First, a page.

What is Qi Deficiency?
Qi deficiency signifies that there’s a lack of Qi needed for the body to function. Every vital organ can experience deficiency, and the manifestations vary for each organ. For instance, the spleen and the lungs are often affected by Qi deficiency due to their vital role in the production of Qi.
There are four causes of Qi deficiency:
- Old age
- Weak constitution
- Poor nutrition
Aging is inevitable, but you can prevent illnesses and augment your overall state of health by maintaining fitness and having a well-balanced, Qi-boosting diet.
Qi energy levels may fall due to geopathic stress or electromagnetic radiation. Some natural environments contain particularly high amounts of Qi, which leaves you feeling uplifted. Your core beliefs and life values will also help you get better, fuller access to your vitality and improve your Qi level.
Your Qi can also become stagnant when your body is tensed and anxious. It is important to relax to free your Qi.
Prevent Qi Deficiency Through Proper Nutrition
One common question people ask when they take an interest in energy healing practices such as Qigong, Tai Chi or yoga is “What’s the best food or diet for boosting Qi flow throughout the body?” In general, Qi diet is like any other healthy diet but some people suggest having certain kinds of food.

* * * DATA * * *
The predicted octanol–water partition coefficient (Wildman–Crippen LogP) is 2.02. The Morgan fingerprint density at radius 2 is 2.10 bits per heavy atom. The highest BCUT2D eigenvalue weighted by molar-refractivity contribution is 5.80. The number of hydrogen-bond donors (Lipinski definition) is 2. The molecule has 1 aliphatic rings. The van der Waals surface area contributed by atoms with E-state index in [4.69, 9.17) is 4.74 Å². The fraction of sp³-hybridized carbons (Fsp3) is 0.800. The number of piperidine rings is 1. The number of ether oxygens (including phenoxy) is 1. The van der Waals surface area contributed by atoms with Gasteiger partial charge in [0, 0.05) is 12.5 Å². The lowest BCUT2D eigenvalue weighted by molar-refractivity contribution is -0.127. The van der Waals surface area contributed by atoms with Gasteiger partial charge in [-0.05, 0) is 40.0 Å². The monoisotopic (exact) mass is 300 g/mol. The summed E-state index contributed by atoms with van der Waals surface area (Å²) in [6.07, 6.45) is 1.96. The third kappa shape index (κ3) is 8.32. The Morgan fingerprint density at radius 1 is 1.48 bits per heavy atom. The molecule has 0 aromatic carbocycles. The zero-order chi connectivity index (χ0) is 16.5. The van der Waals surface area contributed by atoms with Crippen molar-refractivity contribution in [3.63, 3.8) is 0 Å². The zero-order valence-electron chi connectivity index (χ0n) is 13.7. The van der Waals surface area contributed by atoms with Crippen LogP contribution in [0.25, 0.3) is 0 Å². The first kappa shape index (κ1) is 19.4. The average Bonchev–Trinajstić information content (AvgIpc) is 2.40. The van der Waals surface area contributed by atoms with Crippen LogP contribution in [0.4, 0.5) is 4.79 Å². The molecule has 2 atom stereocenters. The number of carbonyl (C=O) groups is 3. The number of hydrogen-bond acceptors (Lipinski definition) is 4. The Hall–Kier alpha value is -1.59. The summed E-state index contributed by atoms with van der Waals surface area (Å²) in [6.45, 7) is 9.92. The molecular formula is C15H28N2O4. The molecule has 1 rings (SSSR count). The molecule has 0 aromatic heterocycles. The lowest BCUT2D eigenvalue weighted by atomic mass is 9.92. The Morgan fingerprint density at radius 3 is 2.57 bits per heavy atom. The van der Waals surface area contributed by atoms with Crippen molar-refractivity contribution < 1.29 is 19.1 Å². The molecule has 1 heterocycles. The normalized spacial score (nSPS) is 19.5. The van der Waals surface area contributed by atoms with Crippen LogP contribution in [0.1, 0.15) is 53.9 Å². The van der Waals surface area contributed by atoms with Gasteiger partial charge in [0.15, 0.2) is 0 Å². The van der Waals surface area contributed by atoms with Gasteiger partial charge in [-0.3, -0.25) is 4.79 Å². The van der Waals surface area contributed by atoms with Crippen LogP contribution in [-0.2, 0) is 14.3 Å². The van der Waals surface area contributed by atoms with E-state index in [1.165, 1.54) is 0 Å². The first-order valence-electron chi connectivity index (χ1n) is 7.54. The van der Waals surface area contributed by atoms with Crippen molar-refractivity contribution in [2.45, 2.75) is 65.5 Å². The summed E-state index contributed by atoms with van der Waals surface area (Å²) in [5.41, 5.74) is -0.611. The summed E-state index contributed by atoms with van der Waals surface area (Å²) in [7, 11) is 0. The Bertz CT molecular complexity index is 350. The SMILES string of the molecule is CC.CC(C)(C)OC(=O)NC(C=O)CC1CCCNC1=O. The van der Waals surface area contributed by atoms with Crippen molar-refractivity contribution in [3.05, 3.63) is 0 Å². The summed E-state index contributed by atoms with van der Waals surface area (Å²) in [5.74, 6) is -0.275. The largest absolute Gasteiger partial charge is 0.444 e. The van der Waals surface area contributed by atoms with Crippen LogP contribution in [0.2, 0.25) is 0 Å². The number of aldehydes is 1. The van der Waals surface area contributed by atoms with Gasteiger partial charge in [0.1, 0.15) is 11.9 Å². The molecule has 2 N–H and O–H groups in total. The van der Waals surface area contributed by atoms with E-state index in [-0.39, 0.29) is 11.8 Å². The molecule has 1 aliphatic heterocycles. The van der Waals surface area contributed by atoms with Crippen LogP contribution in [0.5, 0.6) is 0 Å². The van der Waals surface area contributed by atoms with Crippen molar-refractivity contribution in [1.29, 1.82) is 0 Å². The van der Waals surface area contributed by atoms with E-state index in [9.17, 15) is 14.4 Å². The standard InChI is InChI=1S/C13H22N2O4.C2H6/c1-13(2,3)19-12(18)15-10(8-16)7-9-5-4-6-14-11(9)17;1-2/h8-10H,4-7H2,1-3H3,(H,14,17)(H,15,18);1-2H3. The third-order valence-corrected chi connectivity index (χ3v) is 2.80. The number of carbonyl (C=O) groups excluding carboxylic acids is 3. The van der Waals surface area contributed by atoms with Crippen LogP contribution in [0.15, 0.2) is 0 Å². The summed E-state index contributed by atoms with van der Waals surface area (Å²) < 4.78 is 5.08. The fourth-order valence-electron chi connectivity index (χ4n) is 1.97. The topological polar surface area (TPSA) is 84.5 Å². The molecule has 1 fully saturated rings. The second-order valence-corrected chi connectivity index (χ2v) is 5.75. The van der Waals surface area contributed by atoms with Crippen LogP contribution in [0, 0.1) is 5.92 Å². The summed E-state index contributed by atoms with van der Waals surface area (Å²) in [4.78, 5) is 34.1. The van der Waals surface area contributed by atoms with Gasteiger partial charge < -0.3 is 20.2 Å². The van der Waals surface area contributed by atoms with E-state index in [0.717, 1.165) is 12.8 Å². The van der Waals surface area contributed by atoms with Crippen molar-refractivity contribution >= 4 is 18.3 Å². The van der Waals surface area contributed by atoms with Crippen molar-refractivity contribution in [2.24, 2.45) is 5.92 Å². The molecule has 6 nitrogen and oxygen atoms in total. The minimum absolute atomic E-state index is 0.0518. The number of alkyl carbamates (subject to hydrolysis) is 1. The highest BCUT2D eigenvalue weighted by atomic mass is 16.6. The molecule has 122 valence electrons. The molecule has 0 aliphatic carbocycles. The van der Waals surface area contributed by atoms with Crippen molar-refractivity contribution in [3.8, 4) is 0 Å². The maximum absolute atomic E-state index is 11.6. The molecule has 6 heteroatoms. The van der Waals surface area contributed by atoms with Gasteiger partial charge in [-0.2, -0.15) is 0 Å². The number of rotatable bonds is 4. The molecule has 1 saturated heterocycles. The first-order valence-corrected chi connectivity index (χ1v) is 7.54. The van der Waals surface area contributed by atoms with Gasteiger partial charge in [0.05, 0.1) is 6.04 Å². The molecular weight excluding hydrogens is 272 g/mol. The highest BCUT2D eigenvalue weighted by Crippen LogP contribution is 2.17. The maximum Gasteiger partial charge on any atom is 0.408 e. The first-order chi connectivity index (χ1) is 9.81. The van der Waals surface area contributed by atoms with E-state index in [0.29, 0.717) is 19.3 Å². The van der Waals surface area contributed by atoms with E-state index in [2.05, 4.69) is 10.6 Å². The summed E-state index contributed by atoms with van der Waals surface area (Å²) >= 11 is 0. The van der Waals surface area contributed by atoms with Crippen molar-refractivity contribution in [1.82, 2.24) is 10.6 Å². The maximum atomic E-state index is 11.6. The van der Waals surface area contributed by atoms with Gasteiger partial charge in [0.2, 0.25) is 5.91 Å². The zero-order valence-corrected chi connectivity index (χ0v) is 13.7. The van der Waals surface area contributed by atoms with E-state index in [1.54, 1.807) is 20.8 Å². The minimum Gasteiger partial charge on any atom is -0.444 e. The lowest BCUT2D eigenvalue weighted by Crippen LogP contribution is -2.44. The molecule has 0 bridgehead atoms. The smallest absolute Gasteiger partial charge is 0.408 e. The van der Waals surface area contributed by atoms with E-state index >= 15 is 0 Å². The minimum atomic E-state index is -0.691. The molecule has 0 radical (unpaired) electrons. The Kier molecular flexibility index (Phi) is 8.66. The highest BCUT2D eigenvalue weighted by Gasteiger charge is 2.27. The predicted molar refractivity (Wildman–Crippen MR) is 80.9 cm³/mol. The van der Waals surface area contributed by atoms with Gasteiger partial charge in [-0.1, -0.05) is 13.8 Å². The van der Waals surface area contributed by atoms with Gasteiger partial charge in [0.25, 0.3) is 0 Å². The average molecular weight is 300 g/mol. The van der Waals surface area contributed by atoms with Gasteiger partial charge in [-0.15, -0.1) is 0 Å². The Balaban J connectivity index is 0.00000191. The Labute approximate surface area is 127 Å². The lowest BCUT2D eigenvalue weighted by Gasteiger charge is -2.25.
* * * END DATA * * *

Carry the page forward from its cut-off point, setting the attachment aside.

The foods you have to eat are those that release energy consistently into your system for a long period of time. In the West, this food is called ‘complex carbohydrates’ – types of carbohydrate that provide a sustained source of energy.
Which food should you eat to enhance your energy? Whole grain foods such as brown rice, whole meal bread, oats, rye, millet, quino, barley and buckwheat, as well as other foods derived from whole grain flour such as noodles, pasta and whole meal are recommended.
Following the TCM theory, make sure that you eat plenty of organic, locally produced vegetables that are in season. Stir-frying or steaming is preferred. Vegetarian choices such as soya bean curd, beans, nuts and seeds are also good.
For meat, organic white meat such as turkey or chicken is ideal. Seafood, fish and eggs are also good, but only in moderation. There are many dairy and milk alternatives such as rice milk, soya milk and soya yoghurt.
Nori and kelp, which are made from seaweed, are less popular in the West than the East, but are good healthy choices. Honey should be used in moderation and unrefined sugar only if needed.
Another important thing is to buy foods that have undergone minimal transport, irradiation or processing, as these methods interfere with or destroy Qi. Microwave cooking will also deplete the available Qi in your food. As such, you have to include as much local, organic, fresh food in your diet as you can.